The desert has been one of the most practical places for concentration; it is even better than the mountains, because in the mountains there is so much to see – the birds are there, the animals are there, the trees are there, beautiful peaks with snow are there – there are many possibilities for distraction. But in a desert, as far as you can see there is only desert, and desert…
But meditation can be possible even in the marketplace, because it does not have to concentrate on anything. Meditation cannot be disturbed, it is all-inclusive. Concentration is exclusive; it excludes everything and just keeps the mind on one point.
Meditation is all-inclusive. The car passes…the mind in meditation is fully aware of the horn. The birds start singing…the mind is fully aware of their singing. There is no question of distraction; nothing distracts. Everything – the mind is no longer there – is simply watched. You are only aware that there is a horn, a car is passing by – but it is not a distraction.
Distraction comes only when you are trying to concentrate, then anything – a small ant crawling up your leg – will be enough to distract you. But when you are in meditation, you simply know that the ant is crawling up your leg. If you like it, you allow it; if you don’t like it, you throw it away. But there is no distraction – your silence remains unscratched. How can the noises on the street distract you? You simply listen to them – they don’t make any impact on you. They come and go, and you remain just a witness.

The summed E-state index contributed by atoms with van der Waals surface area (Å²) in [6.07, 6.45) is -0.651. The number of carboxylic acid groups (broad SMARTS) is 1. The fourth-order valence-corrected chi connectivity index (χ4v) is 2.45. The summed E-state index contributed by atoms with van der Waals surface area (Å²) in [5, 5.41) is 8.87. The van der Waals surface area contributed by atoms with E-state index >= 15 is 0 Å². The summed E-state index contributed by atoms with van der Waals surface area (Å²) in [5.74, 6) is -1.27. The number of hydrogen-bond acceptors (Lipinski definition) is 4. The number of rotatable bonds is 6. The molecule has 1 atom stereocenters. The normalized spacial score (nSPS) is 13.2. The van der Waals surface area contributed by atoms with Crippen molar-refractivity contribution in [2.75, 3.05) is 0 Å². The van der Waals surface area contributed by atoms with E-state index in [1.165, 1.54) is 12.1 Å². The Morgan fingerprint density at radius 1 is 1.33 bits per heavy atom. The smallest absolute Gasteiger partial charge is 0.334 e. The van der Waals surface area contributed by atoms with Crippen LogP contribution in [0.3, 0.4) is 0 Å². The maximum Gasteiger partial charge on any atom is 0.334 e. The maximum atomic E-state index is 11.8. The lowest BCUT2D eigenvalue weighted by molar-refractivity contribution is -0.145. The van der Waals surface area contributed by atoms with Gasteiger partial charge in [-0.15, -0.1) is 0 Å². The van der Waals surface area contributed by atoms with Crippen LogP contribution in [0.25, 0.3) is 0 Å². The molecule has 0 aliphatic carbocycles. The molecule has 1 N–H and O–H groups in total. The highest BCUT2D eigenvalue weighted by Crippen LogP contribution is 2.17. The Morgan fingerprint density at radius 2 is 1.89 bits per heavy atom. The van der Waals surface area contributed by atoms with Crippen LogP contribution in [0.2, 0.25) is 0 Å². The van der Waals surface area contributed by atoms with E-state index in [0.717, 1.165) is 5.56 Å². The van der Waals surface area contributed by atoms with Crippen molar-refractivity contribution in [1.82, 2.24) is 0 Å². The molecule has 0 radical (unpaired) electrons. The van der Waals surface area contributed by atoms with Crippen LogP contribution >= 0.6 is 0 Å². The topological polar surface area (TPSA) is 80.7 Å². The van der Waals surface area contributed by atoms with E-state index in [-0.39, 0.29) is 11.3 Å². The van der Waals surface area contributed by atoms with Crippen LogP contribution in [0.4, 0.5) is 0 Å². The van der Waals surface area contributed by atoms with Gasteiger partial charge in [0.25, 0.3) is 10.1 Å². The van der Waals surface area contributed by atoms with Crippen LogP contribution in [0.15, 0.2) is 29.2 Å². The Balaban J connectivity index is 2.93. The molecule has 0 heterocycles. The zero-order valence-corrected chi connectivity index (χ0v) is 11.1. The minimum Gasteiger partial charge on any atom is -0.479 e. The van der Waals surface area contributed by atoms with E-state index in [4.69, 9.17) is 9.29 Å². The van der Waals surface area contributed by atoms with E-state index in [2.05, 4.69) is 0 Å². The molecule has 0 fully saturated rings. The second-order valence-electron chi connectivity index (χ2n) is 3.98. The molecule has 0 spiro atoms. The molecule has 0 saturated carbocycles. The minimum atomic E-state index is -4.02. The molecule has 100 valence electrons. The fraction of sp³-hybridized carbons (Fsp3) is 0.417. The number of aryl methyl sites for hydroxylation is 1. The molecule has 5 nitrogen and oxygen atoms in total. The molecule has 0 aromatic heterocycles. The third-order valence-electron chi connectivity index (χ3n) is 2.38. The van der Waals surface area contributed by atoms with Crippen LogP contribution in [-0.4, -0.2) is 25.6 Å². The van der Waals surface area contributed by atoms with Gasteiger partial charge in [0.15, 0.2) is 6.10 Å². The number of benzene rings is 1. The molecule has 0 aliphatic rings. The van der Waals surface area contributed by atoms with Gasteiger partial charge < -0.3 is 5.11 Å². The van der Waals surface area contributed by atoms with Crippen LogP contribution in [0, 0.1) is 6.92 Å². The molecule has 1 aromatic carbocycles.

Meditation is possible in the hubbub of a marketplace…Ta Hui has heard some man of meditation talking, but he has never meditated himself; all that he knows is concentration of the mind.
Vimalkirti said, “It is like this: the high plateau does not produce lotus flowers; it is the mire of the low swamplands that produces these flowers.”
He is quoting Vimalkirti, but he is not commenting on it. He is just throwing names in to decorate his sutras. I don’t think he has understood what Vimalkirti means.
Vimalkirti was one of the strangest people who came in contact with Gautam Buddha. He never became a sannyasin – he remained a layman – but even Gautam Buddha respected him. He used to come to listen to Gautam Buddha, and he was meditating, but he could not see that there was any need to renounce the world and become a sannyasin and a beggar. He was such a genius that he was the first layman to become enlightened. The first sannyasin to become enlightened was Manjushri, and the first layman to become enlightened was Vimalkirti.
But Vimalkirti was a very strange person. For a few days he had not come, and Buddha was concerned…is he sick, or is there some trouble? – why is he not coming? So he asked that one of his disciples should offer to go to Vimalkirti – he lived in the city – to inquire about his health and why he is not coming.